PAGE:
Is Obama Preparing to Fight the Republicans' Efforts to Handcuff Him on Gitmo?
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The bill makes both of those options more difficult and complicates the aims of the executive order.
Under the terms of the order, an administrative board would meet periodically to evaluate detainees case by case. The board could, in theory, approve the release of a detainee at any time. But language in the defense spending bill allows for the direct release of a detainee only through a court order. For all other releases, the administration would need to seek waivers and in some cases, additional certifications, the terms of which would not likely be achievable.
As a result, the executive order review would be rendered meaningless for nearly all but a small handful of the detainees. Some officials said there have been ongoing efforts to redraft elements of the order, alongside the signing statement, to create a process consistent with the spending bill provisions. But it has been a difficult task.
The bill is most at odds with the administration's longstanding intent to prosecute detainees accused of committing crimes. Its provisions prevent any detainees from being transferred to the United States for any reason, language that effectively kills plans for trials on U.S. soil.
It is this provision that first raised the ire of the administration. In a sharply worded letter to Congressional leaders before the bill was passed, Attorney General Eric Holder wrote that limiting the Justice Department's options for federal court prosecutions was "an extreme and risky encroachment on the authority of the Executive branch to determine when and where to prosecute terrorist suspects." Holder specifically noted the president's authority to exercise "prosecutorial discretion."
If the bill were signed without challenge, the remaining prosecutorial option left for the administration would be to charge detainees in military commissions at Guantanamo, with those convicted serving time at the facility. So far, the administration has been unwilling to bring new charges in that setting.
"The bill," said one administration official, "undermines the principles outlined in the president's archives speech and there is no way to pretend you are closing Guantanamo if that law goes through unchallenged."
The bill is also likely to unravel the only working leg of the administration's Guantanamo effort: transfers of some detainees home or to third countries. Mostly with the help of European allies, the State Department has transferred or resettled 66 detainees, roughly one-quarter of the detention facility's population when Obama came into office. That program is still completing transfers or returns for another 30, non-Yemeni detainees.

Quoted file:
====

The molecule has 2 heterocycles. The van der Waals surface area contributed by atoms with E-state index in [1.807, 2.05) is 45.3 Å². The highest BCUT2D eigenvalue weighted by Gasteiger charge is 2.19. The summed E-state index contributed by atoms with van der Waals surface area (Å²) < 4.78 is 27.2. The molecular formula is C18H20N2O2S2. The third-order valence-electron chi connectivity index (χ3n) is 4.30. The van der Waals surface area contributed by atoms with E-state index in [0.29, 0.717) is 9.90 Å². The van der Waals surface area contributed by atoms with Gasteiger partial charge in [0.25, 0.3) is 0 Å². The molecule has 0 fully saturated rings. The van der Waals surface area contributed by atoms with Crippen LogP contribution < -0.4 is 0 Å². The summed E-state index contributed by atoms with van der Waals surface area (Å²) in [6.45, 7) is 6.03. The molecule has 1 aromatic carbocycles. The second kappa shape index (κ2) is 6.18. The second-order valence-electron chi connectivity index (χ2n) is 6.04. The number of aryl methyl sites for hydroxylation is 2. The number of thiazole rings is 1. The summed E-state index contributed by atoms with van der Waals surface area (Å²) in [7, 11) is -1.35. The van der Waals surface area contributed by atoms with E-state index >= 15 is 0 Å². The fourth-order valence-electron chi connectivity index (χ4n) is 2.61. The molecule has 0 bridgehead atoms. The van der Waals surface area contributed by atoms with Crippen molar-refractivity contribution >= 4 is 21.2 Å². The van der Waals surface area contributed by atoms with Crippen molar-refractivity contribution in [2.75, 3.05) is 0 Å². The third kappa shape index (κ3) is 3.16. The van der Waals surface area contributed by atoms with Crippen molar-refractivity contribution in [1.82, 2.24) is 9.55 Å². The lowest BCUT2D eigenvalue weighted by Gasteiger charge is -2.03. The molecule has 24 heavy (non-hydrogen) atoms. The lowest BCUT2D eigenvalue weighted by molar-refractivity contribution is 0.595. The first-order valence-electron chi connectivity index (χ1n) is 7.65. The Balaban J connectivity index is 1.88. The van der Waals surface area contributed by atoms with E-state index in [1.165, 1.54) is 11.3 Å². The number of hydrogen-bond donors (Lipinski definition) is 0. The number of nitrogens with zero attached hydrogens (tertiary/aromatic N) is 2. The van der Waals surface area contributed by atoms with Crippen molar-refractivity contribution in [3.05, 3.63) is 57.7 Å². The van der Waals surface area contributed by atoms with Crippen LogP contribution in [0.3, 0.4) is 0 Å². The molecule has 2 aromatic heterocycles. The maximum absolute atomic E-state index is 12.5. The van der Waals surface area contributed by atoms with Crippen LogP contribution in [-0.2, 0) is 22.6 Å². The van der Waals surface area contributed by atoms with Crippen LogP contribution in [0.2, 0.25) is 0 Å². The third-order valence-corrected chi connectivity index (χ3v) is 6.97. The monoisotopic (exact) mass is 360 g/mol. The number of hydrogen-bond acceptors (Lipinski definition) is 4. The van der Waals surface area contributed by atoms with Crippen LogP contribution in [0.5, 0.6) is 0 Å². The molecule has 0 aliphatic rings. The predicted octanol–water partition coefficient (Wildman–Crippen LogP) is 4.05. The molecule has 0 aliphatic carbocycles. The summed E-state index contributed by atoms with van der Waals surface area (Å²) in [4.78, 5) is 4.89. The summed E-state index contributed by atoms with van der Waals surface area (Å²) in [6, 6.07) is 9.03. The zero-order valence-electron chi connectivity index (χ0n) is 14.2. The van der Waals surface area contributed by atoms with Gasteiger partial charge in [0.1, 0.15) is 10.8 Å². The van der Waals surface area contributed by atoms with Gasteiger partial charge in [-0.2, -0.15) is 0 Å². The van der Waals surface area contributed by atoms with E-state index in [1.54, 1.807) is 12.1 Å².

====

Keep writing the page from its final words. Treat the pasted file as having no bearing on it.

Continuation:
While the bill does not prevent future transfers outright, it determines that the secretary of defense, and to some extent, the secretary of state, must ensure that any released individual cannot engage in activity harmful to the United States. Administration officials said the wording makes it all but impossible to carry out additional transfers.
A recent U.S. intelligence assessment said that five detainees released during Obama's presidency have engaged in or are suspected of engaging in terrorist or insurgent activity. During the Bush administration, more than 500 prisoners were released and the recent report by the Director of National Intelligence said as many as 150 of those former detainees have engaged in or are suspected of participating in efforts to harm the United States.
Obama has issued a number of signing statements taking issue with more than a dozen legislative provisions and has come under some criticism for it from both Republicans and Democrats. Shortly after he took office, Obama promised to use them with less frequency than former President Bush, noting in a presidential memorandum in March 2009: "I will act with caution and restraint, based only on interpretations of the Constitution that are well-founded."